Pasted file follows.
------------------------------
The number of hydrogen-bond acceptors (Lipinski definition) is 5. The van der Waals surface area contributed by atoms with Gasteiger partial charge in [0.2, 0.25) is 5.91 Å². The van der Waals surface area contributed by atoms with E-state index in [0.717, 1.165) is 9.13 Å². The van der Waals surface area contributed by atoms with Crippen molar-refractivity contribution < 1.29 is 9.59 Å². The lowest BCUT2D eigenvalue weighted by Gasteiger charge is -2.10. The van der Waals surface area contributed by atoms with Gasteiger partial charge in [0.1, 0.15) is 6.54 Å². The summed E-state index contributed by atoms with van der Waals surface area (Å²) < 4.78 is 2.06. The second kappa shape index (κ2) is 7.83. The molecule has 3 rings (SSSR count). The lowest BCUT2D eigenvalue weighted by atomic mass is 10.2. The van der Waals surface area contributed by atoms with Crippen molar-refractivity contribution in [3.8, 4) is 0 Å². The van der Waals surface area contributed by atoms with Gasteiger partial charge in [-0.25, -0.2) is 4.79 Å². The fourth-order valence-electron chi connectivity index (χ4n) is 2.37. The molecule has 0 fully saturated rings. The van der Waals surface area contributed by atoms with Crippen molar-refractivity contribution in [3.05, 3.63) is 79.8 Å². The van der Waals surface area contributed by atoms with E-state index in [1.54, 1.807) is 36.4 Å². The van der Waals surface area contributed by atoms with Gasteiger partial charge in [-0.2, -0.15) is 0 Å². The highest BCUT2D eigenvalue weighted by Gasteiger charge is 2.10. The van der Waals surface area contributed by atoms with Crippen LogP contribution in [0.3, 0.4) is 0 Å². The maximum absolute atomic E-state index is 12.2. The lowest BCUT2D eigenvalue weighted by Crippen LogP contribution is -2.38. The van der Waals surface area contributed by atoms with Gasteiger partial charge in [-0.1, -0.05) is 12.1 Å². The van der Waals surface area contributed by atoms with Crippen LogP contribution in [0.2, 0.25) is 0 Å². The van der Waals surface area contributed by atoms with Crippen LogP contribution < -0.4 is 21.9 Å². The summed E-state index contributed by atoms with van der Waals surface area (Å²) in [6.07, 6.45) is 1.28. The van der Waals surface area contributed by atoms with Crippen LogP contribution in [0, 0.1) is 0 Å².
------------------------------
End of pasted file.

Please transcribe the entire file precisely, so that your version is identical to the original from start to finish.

The number of hydrogen-bond acceptors (Lipinski definition) is 5. The van der Waals surface area contributed by atoms with Gasteiger partial charge in [0.2, 0.25) is 5.91 Å². The van der Waals surface area contributed by atoms with E-state index in [0.717, 1.165) is 9.13 Å². The van der Waals surface area contributed by atoms with Crippen molar-refractivity contribution < 1.29 is 9.59 Å². The lowest BCUT2D eigenvalue weighted by Gasteiger charge is -2.10. The van der Waals surface area contributed by atoms with Gasteiger partial charge in [0.1, 0.15) is 6.54 Å². The summed E-state index contributed by atoms with van der Waals surface area (Å²) < 4.78 is 2.06. The second kappa shape index (κ2) is 7.83. The molecule has 3 rings (SSSR count). The lowest BCUT2D eigenvalue weighted by atomic mass is 10.2. The van der Waals surface area contributed by atoms with Crippen molar-refractivity contribution in [3.8, 4) is 0 Å². The van der Waals surface area contributed by atoms with Gasteiger partial charge in [-0.25, -0.2) is 4.79 Å². The fourth-order valence-electron chi connectivity index (χ4n) is 2.37. The molecule has 0 fully saturated rings. The van der Waals surface area contributed by atoms with Crippen molar-refractivity contribution in [3.05, 3.63) is 79.8 Å². The van der Waals surface area contributed by atoms with E-state index in [1.54, 1.807) is 36.4 Å². The van der Waals surface area contributed by atoms with Gasteiger partial charge in [-0.2, -0.15) is 0 Å². The highest BCUT2D eigenvalue weighted by Gasteiger charge is 2.10. The van der Waals surface area contributed by atoms with Crippen LogP contribution in [0.3, 0.4) is 0 Å². The maximum absolute atomic E-state index is 12.2. The lowest BCUT2D eigenvalue weighted by Crippen LogP contribution is -2.38. The van der Waals surface area contributed by atoms with Gasteiger partial charge in [-0.1, -0.05) is 12.1 Å². The van der Waals surface area contributed by atoms with Crippen LogP contribution in [0.2, 0.25) is 0 Å². The van der Waals surface area contributed by atoms with Crippen LogP contribution < -0.4 is 21.9 Å². The summed E-state index contributed by atoms with van der Waals surface area (Å²) in [6.07, 6.45) is 1.28. The van der Waals surface area contributed by atoms with Crippen LogP contribution in [0, 0.1) is 0 Å².